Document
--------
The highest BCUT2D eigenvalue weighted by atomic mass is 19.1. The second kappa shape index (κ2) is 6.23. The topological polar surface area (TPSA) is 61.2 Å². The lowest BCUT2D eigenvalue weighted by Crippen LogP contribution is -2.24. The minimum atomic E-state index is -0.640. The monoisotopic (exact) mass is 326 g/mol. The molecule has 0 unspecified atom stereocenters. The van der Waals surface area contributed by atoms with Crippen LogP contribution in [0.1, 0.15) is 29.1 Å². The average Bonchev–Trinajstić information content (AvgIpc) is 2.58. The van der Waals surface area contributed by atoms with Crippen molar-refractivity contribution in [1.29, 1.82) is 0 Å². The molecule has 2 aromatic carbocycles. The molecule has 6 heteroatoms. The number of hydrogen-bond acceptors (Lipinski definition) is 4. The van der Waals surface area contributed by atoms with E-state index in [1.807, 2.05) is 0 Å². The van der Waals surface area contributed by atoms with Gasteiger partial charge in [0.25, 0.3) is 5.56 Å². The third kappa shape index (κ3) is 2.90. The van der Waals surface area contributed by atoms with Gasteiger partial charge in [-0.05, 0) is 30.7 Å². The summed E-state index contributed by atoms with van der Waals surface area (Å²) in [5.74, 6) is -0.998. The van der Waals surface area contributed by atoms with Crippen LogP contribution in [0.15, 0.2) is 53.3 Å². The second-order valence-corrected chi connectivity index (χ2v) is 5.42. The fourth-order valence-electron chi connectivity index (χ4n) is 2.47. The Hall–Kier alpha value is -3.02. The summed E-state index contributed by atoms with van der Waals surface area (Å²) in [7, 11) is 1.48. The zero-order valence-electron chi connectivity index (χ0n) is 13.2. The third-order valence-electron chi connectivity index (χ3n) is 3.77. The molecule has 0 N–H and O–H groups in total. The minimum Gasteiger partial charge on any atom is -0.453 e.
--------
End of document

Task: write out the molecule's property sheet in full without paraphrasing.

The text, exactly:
The highest BCUT2D eigenvalue weighted by atomic mass is 19.1. The second kappa shape index (κ2) is 6.23. The topological polar surface area (TPSA) is 61.2 Å². The lowest BCUT2D eigenvalue weighted by Crippen LogP contribution is -2.24. The minimum atomic E-state index is -0.640. The monoisotopic (exact) mass is 326 g/mol. The molecule has 0 unspecified atom stereocenters. The van der Waals surface area contributed by atoms with Crippen LogP contribution in [0.1, 0.15) is 29.1 Å². The average Bonchev–Trinajstić information content (AvgIpc) is 2.58. The van der Waals surface area contributed by atoms with Crippen molar-refractivity contribution in [1.29, 1.82) is 0 Å². The molecule has 2 aromatic carbocycles. The molecule has 6 heteroatoms. The number of hydrogen-bond acceptors (Lipinski definition) is 4. The van der Waals surface area contributed by atoms with E-state index in [1.807, 2.05) is 0 Å². The van der Waals surface area contributed by atoms with Gasteiger partial charge in [0.25, 0.3) is 5.56 Å². The third kappa shape index (κ3) is 2.90. The van der Waals surface area contributed by atoms with Gasteiger partial charge in [-0.05, 0) is 30.7 Å². The summed E-state index contributed by atoms with van der Waals surface area (Å²) in [5.74, 6) is -0.998. The van der Waals surface area contributed by atoms with Crippen LogP contribution in [0.15, 0.2) is 53.3 Å². The second-order valence-corrected chi connectivity index (χ2v) is 5.42. The fourth-order valence-electron chi connectivity index (χ4n) is 2.47. The Hall–Kier alpha value is -3.02. The summed E-state index contributed by atoms with van der Waals surface area (Å²) in [7, 11) is 1.48. The zero-order valence-electron chi connectivity index (χ0n) is 13.2. The third-order valence-electron chi connectivity index (χ3n) is 3.77. The molecule has 0 N–H and O–H groups in total. The minimum Gasteiger partial charge on any atom is -0.453 e.